La Liga belongs to Barca again as dominance leaves rivals in turmoil
Barcelona may yet prove they are the best team in Europe but they are indisputably the best in Spain after they wrapped up their fourth La Liga title in five years on Saturday.
Barca are now nine points clear of Atletico Madrid with three games left to play, while Real Madrid look set to finish a second consecutive season trailing the champions by double figures in terms of points.
The failings of Real, who now own the pitiful record of winning the league only once in seven years, are laid bare by the table but a smaller margin flatters Atletico too, masking what has, in truth, been a procession for the best part of four months.
"Our first goal is consistency, being the best every day," Ernesto Valverde said in September.
At the start of January, Barca's advantage was five points, February six, March seven and April eight. Some then hoped there could be a race when they drew 4-4 at Villarreal but a few days later they had beaten Atletico and that was that.
The stuttering form of those beneath them has certainly helped. Even if Barcelona had collapsed, Real were too far behind to capitalise while Atletico, fragile away from home, have never looked capable of the winning run required.
"For us next year, the league must be our number one priority," Real coach Zinedine Zidane said on Wednesday.
But the faults of the Madrid pair belong to them not Barca, who have now been crowned kings of Spain eight times in 11 years, a period of dominance that was started by the historic treble-team of Pep Guardiola, consolidated under Luis Enrique and now elongated by Valverde.
"What we have done over the last years will go down in history," said Sergio Busquets.
Valverde ignoring doubters
Valverde may never convince those who take his pragmatism to be a sign of mediocrity and his veering from the iconic style of Guardiola as contrary to the ideals of Barcelona.
Winning the Champions League would surely appease the doubters, particularly if it amounted to Valverde's own treble, with a Copa del Rey final against Valencia to come next month in Seville.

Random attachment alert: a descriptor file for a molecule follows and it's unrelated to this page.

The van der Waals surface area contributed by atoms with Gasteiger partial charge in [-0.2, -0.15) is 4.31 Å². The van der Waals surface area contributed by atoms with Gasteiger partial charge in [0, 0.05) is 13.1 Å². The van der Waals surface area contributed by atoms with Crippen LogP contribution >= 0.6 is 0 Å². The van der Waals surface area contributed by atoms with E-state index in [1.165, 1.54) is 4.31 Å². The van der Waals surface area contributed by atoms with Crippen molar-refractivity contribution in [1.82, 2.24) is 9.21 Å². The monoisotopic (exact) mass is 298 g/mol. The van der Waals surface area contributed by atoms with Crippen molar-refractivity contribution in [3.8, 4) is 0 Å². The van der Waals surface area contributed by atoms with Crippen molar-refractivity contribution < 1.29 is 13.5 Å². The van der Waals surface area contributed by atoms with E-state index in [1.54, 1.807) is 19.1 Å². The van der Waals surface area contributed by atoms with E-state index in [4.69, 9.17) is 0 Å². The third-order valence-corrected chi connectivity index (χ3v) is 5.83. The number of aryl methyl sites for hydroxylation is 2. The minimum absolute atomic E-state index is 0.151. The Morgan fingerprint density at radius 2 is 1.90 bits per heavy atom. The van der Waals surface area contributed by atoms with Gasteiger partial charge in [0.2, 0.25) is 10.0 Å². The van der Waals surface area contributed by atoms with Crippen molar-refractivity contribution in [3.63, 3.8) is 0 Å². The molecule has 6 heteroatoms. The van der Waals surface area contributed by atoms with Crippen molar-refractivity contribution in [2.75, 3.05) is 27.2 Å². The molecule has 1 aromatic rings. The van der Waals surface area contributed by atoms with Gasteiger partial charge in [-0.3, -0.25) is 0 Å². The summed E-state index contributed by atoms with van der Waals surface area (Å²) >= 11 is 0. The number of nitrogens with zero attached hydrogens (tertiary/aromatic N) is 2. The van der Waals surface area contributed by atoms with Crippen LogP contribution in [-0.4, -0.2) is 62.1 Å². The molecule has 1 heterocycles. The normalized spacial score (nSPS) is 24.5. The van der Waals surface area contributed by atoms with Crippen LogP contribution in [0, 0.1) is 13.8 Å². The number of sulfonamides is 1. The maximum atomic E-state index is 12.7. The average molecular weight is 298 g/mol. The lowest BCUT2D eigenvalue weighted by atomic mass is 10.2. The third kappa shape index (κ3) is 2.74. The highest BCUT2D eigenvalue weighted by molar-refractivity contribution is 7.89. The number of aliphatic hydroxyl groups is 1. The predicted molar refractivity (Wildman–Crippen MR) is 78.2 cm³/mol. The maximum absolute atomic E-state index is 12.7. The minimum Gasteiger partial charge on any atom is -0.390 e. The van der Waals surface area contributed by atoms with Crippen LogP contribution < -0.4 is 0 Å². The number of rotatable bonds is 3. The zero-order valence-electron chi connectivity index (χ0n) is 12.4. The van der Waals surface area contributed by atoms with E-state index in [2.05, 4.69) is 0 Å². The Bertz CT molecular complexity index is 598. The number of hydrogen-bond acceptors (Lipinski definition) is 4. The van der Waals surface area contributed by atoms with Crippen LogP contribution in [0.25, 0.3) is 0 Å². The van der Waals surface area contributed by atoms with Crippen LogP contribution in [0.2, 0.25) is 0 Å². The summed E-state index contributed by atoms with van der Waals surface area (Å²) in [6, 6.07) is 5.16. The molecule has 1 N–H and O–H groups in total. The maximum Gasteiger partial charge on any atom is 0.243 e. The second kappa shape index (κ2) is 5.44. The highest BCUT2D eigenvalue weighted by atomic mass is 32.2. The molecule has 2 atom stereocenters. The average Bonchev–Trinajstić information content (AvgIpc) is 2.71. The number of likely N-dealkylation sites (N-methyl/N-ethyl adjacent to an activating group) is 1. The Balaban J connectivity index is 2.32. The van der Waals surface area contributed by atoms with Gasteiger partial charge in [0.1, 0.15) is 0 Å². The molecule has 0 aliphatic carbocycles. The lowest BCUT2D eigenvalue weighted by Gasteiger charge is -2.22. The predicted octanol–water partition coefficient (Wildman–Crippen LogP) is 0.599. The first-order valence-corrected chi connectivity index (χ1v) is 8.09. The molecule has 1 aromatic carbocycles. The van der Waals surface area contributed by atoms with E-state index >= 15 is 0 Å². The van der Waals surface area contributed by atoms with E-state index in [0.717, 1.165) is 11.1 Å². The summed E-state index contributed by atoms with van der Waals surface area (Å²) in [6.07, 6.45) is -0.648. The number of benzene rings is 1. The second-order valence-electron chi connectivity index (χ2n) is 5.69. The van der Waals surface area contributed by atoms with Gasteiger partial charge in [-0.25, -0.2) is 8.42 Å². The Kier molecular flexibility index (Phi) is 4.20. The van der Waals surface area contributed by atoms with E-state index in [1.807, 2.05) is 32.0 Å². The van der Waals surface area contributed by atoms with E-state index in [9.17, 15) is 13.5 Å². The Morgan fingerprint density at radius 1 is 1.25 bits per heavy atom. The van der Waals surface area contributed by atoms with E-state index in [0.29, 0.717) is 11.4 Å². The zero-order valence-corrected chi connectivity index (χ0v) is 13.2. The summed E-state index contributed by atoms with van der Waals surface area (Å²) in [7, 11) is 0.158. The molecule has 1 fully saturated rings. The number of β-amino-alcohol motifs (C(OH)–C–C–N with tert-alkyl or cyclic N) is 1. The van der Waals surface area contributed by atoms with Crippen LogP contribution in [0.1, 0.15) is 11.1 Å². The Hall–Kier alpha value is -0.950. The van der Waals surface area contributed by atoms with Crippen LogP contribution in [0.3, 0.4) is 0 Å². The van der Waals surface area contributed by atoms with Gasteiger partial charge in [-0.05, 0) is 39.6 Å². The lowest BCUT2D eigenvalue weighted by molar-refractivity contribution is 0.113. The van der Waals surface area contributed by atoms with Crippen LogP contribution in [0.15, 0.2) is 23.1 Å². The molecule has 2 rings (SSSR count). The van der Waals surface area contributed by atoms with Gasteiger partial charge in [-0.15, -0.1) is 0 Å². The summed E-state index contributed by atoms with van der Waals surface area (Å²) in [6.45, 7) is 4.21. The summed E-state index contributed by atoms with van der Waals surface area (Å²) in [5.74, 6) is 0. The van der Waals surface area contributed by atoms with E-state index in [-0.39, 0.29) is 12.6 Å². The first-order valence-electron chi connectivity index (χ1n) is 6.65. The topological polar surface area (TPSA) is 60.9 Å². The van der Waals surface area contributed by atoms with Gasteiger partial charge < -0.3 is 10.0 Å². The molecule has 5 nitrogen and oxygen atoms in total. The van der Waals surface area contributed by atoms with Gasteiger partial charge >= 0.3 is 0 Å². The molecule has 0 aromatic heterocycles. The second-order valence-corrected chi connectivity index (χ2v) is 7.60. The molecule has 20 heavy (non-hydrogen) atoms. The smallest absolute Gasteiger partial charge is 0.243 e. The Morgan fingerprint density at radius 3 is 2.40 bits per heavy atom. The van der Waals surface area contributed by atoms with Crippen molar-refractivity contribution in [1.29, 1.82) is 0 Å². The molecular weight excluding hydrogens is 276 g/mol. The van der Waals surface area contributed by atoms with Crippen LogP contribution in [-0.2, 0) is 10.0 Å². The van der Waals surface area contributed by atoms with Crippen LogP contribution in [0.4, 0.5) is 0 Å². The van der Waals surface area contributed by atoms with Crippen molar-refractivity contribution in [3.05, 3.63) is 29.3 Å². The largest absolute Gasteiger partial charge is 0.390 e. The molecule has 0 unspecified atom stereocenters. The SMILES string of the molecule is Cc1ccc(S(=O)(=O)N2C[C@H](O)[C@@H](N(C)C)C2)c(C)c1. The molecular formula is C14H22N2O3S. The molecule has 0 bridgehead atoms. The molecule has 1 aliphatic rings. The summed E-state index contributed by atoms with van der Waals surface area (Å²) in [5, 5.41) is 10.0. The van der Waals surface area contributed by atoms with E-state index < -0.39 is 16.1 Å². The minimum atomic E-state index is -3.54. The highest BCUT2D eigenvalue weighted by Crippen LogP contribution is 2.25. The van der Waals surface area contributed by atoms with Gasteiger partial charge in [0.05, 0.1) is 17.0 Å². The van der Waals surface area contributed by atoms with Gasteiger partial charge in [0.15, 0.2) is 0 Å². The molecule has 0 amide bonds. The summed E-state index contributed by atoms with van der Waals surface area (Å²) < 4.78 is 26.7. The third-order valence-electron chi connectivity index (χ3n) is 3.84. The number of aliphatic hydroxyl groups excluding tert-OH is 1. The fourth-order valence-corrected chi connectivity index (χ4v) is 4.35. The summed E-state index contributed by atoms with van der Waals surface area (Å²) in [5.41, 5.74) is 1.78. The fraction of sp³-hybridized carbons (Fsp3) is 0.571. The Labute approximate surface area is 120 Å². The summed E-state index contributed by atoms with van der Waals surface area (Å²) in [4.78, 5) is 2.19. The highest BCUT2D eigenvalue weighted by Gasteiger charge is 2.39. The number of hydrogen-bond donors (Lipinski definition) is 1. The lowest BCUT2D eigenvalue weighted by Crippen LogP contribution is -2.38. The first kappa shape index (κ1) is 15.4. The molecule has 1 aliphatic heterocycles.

"We have to close out the title as soon as possible, without letting go," Lionel Messi said. "Then we can think about Liverpool and the semi-finals."
But the reputation of this Barcelona team, and their coach, is unfairly shaped by what has gone before, not least because most of those players have gone too. Messi, Busquets and Gerard Pique were the only ones present both in 2009 and 2019.
Instead, Valverde adapted, by retaining some of the old, attacking verve while adding athleticism, shape and defensive discipline. When he arrived, two Super Cup defeats to Madrid prompted Pique to admit Barca felt inferior. Not now.
Madrid, thrashed 5-1, Huesca, hammered 8-2, Sevilla, twice beaten 4-2, Espanyol, Levante and Real Betis, each sent packing 4-0, 5-0 and 4-1 respectively, are all testament to this Barcelona's exhilarating streak.
Messi's 34 goals are too. If he can find four more in the three games left, it will be his best La Liga return since his 43 in 2015. His partner, Luis Suarez, has 21 and together, they have scored more than every team in the division except Real Madrid and Sevilla.
Strong supporting cast
But it was far from a two-man show. Many times, goalkeeper Marc-Andre ter Stegen came to the rescue while Jordi Alba has scored and assisted more goals than any other defender in the league.
Pique has been immense in recent months and alongside him Clement Lenglet has made light of an injury-spoiled year for Samuel Umtiti.
Arthur Melo looks a future star in midfield while Ousmane Dembele's early problems with fitness and indiscipline have given way to the scintillating talent that convinced Barca he was worth 105 million euros two years ago.
There have been concerns too. Defensively, Barcelona were suspect until Christmas and Busquets, who turns 31 in July, has too often been exposed in midfield. Both issues could yet resurface against Liverpool next week.
Philippe Coutinho left Anfield to join the elite but is yet to find his place. The January signings of Jeison Murillo and, in particular, Kevin-Prince Boateng were bizarre.
But none of those blips derailed the dominance of Barca. Instead, Real Madrid were persuaded to sack their coach, twice, while Atletico kept theirs but now face an exodus of players in the summer.
For both, uncertainty is the result of inferiority. Neither could argue that in 2018/19, Barcelona were not, by a distance, better than the rest.
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